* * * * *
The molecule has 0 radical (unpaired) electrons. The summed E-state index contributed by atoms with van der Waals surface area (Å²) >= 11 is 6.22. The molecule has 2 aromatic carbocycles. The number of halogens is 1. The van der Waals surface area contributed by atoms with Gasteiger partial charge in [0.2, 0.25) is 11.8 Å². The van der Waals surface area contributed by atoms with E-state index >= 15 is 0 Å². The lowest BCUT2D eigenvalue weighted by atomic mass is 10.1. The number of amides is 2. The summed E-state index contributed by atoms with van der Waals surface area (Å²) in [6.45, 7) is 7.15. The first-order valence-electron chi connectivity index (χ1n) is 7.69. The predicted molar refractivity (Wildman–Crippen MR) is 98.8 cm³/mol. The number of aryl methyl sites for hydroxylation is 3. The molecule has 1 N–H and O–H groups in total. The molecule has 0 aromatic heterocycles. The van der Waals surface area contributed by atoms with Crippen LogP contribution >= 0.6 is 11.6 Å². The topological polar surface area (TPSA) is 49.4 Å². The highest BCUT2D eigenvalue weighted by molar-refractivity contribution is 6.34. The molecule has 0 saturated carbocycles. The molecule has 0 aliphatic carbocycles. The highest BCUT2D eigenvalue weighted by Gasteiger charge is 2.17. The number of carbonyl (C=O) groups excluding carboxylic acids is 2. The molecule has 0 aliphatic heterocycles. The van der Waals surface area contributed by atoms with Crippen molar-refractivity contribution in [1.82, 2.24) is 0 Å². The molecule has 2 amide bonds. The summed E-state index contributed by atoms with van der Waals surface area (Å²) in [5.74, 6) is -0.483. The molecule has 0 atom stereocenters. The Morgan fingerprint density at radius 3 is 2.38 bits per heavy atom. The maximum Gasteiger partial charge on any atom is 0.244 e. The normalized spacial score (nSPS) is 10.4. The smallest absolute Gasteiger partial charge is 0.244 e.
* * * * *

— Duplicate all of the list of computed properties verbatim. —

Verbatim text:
The molecule has 0 radical (unpaired) electrons. The summed E-state index contributed by atoms with van der Waals surface area (Å²) >= 11 is 6.22. The molecule has 2 aromatic carbocycles. The number of halogens is 1. The van der Waals surface area contributed by atoms with Gasteiger partial charge in [0.2, 0.25) is 11.8 Å². The van der Waals surface area contributed by atoms with E-state index >= 15 is 0 Å². The lowest BCUT2D eigenvalue weighted by atomic mass is 10.1. The number of amides is 2. The summed E-state index contributed by atoms with van der Waals surface area (Å²) in [6.45, 7) is 7.15. The first-order valence-electron chi connectivity index (χ1n) is 7.69. The predicted molar refractivity (Wildman–Crippen MR) is 98.8 cm³/mol. The number of aryl methyl sites for hydroxylation is 3. The molecule has 1 N–H and O–H groups in total. The molecule has 0 aromatic heterocycles. The van der Waals surface area contributed by atoms with Crippen LogP contribution >= 0.6 is 11.6 Å². The topological polar surface area (TPSA) is 49.4 Å². The highest BCUT2D eigenvalue weighted by molar-refractivity contribution is 6.34. The molecule has 0 saturated carbocycles. The molecule has 0 aliphatic carbocycles. The highest BCUT2D eigenvalue weighted by Gasteiger charge is 2.17. The number of carbonyl (C=O) groups excluding carboxylic acids is 2. The molecule has 0 aliphatic heterocycles. The van der Waals surface area contributed by atoms with Crippen molar-refractivity contribution in [1.82, 2.24) is 0 Å². The molecule has 2 amide bonds. The summed E-state index contributed by atoms with van der Waals surface area (Å²) in [5.74, 6) is -0.483. The molecule has 0 atom stereocenters. The Morgan fingerprint density at radius 3 is 2.38 bits per heavy atom. The maximum Gasteiger partial charge on any atom is 0.244 e. The normalized spacial score (nSPS) is 10.4. The smallest absolute Gasteiger partial charge is 0.244 e.